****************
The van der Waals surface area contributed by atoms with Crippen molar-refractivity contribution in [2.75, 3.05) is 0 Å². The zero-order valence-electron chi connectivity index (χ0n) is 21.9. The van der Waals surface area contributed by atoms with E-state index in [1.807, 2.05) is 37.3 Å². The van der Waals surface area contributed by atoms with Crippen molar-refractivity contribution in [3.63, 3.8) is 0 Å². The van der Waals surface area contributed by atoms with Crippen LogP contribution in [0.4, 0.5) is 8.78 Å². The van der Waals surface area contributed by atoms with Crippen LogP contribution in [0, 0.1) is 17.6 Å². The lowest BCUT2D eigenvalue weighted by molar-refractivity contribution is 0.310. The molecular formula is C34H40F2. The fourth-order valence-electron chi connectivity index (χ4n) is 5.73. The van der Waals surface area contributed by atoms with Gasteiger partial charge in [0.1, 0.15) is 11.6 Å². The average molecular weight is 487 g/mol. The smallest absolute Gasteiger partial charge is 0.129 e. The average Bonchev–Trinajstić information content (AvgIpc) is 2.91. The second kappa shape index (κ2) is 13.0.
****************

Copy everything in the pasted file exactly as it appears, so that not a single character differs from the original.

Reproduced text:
The van der Waals surface area contributed by atoms with Crippen molar-refractivity contribution in [2.75, 3.05) is 0 Å². The zero-order valence-electron chi connectivity index (χ0n) is 21.9. The van der Waals surface area contributed by atoms with E-state index in [1.807, 2.05) is 37.3 Å². The van der Waals surface area contributed by atoms with Crippen molar-refractivity contribution in [3.63, 3.8) is 0 Å². The van der Waals surface area contributed by atoms with Crippen LogP contribution in [0.4, 0.5) is 8.78 Å². The van der Waals surface area contributed by atoms with Crippen LogP contribution in [0, 0.1) is 17.6 Å². The lowest BCUT2D eigenvalue weighted by molar-refractivity contribution is 0.310. The molecular formula is C34H40F2. The fourth-order valence-electron chi connectivity index (χ4n) is 5.73. The van der Waals surface area contributed by atoms with Gasteiger partial charge in [0.1, 0.15) is 11.6 Å². The average molecular weight is 487 g/mol. The smallest absolute Gasteiger partial charge is 0.129 e. The average Bonchev–Trinajstić information content (AvgIpc) is 2.91. The second kappa shape index (κ2) is 13.0.